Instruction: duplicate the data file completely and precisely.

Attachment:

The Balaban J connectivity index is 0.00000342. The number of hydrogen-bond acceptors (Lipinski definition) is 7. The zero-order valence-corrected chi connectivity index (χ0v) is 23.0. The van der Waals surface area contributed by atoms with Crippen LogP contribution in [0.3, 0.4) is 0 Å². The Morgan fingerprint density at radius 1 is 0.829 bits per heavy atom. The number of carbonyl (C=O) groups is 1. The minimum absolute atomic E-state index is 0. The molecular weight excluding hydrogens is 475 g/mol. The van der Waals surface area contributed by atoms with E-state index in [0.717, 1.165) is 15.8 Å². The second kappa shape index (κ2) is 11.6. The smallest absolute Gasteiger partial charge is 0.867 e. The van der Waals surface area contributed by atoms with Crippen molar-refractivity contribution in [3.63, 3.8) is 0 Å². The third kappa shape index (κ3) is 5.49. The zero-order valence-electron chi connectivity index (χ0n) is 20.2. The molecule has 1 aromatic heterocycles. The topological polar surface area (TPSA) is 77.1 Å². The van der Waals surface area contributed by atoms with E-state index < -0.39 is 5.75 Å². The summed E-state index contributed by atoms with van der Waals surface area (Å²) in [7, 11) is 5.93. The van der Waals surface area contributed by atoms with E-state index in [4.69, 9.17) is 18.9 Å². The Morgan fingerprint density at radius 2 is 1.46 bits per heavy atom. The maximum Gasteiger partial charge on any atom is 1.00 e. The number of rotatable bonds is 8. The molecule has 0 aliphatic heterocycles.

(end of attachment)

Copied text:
The Balaban J connectivity index is 0.00000342. The number of hydrogen-bond acceptors (Lipinski definition) is 7. The zero-order valence-corrected chi connectivity index (χ0v) is 23.0. The van der Waals surface area contributed by atoms with Crippen LogP contribution in [0.3, 0.4) is 0 Å². The Morgan fingerprint density at radius 1 is 0.829 bits per heavy atom. The number of carbonyl (C=O) groups is 1. The minimum absolute atomic E-state index is 0. The molecular weight excluding hydrogens is 475 g/mol. The van der Waals surface area contributed by atoms with E-state index in [0.717, 1.165) is 15.8 Å². The second kappa shape index (κ2) is 11.6. The smallest absolute Gasteiger partial charge is 0.867 e. The van der Waals surface area contributed by atoms with Crippen molar-refractivity contribution in [3.63, 3.8) is 0 Å². The third kappa shape index (κ3) is 5.49. The zero-order valence-electron chi connectivity index (χ0n) is 20.2. The molecule has 1 aromatic heterocycles. The topological polar surface area (TPSA) is 77.1 Å². The van der Waals surface area contributed by atoms with E-state index < -0.39 is 5.75 Å². The summed E-state index contributed by atoms with van der Waals surface area (Å²) in [7, 11) is 5.93. The van der Waals surface area contributed by atoms with E-state index in [4.69, 9.17) is 18.9 Å². The Morgan fingerprint density at radius 2 is 1.46 bits per heavy atom. The maximum Gasteiger partial charge on any atom is 1.00 e. The number of rotatable bonds is 8. The molecule has 0 aliphatic heterocycles.